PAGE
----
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Chapter: Pathology: Bone Pathology

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Osteoporosis

Osteoporosis is decreased bone mass (osteopenia), resulting in thin, fragile bones susceptible to fracture.

OSTEOPOROSIS

 

Osteoporosis is decreased bone mass (osteopenia), resulting in thin, fragile bones susceptible to fracture. It is the most common bone disorder in the United States. It most commonly occurs in postmenopausal Caucasian women and the elderly.


Primary causes of osteoporosis include the following:

• Estrogen deficiency (postmenopausal, Turner syndrome)

• Genetic factors (low density of original bone)

• Lack of exercise

• Old age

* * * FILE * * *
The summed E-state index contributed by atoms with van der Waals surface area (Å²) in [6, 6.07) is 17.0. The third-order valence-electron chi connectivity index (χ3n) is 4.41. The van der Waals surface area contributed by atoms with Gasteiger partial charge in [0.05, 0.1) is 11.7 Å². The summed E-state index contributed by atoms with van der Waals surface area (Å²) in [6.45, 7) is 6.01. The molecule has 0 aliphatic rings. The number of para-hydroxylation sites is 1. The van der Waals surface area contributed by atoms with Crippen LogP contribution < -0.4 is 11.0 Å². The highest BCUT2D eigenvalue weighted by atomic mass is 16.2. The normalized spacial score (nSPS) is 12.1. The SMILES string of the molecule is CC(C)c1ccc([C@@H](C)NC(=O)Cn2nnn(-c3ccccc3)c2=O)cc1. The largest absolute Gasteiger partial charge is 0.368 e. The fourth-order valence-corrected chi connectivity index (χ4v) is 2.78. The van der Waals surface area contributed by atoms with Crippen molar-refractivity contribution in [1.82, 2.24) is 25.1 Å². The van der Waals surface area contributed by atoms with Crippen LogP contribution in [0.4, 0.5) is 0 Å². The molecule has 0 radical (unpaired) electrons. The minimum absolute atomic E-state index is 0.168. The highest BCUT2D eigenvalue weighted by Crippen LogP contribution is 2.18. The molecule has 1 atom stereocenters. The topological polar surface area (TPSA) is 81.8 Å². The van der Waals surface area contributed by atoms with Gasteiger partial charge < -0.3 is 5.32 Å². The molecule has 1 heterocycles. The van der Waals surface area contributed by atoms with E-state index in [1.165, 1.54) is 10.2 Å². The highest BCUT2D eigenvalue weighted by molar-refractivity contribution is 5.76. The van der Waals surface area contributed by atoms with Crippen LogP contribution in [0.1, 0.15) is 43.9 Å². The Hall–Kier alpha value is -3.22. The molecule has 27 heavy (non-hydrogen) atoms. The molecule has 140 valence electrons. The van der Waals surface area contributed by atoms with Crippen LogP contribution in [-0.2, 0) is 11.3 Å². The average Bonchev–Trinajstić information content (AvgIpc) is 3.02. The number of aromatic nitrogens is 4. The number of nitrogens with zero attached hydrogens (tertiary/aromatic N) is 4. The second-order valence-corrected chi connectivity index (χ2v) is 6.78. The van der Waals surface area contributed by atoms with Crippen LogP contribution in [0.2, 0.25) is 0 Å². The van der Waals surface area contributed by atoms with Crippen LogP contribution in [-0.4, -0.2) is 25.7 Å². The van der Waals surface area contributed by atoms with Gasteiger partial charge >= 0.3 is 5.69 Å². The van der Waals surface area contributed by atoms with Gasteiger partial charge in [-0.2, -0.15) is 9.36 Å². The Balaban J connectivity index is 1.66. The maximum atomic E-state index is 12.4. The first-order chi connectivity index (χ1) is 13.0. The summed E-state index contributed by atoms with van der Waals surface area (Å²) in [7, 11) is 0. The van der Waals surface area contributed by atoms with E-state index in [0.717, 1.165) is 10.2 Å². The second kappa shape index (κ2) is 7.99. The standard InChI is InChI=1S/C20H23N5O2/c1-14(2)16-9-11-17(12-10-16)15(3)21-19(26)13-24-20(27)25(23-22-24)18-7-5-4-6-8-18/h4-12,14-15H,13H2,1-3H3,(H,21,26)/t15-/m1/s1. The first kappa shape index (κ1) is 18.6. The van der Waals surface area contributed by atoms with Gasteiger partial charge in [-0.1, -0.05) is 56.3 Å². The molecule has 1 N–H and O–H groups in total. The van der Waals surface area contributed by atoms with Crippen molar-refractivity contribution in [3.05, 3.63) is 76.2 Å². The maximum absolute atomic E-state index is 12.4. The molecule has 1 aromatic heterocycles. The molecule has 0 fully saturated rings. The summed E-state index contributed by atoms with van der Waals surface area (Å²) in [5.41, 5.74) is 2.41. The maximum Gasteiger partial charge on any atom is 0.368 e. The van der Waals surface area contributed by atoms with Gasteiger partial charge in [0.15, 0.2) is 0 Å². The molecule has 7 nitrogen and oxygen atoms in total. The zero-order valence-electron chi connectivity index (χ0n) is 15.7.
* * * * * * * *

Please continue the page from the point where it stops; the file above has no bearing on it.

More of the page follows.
• Nutritional factors

 

Secondary causes include immobilization, endocrinopathies (e.g., Cushing disease, thyrotoxicosis), malnutrition (e.g., deficiencies of calcium, vitamins C and D, protein), corticosteroids, smoking/alcohol consumption, genetic disease (e.g., Gaucher disease).

 

• Patients may experience bone pain and fractures; weight-bearing bones are predisposed to fractures.

• Common fracture sites include vertebrae (compression fracture); femoral neck (hip fracture); and distal radius (Colles fracture).

• Kyphosis and loss of height may result.

• X-rays show generalized radiolucency of bone (osteopenia).

 

Dual-energy x-ray absorptiometry (DEXA) can measure bone mineral density to

predict fracture risk. Lab studies may show normal serum calcium, phosphorus, and alkaline phosphatase, but the diagnosis is not based on labs. Microscopically, the bone has thinned cortical and trabecular bone.

 

Treatment can include estrogen replacement therapy (controversial; not recommended currently); weight-bearing exercise; calcium and vitamin D; bisphosphonate (alendronate); and calcitonin.

 

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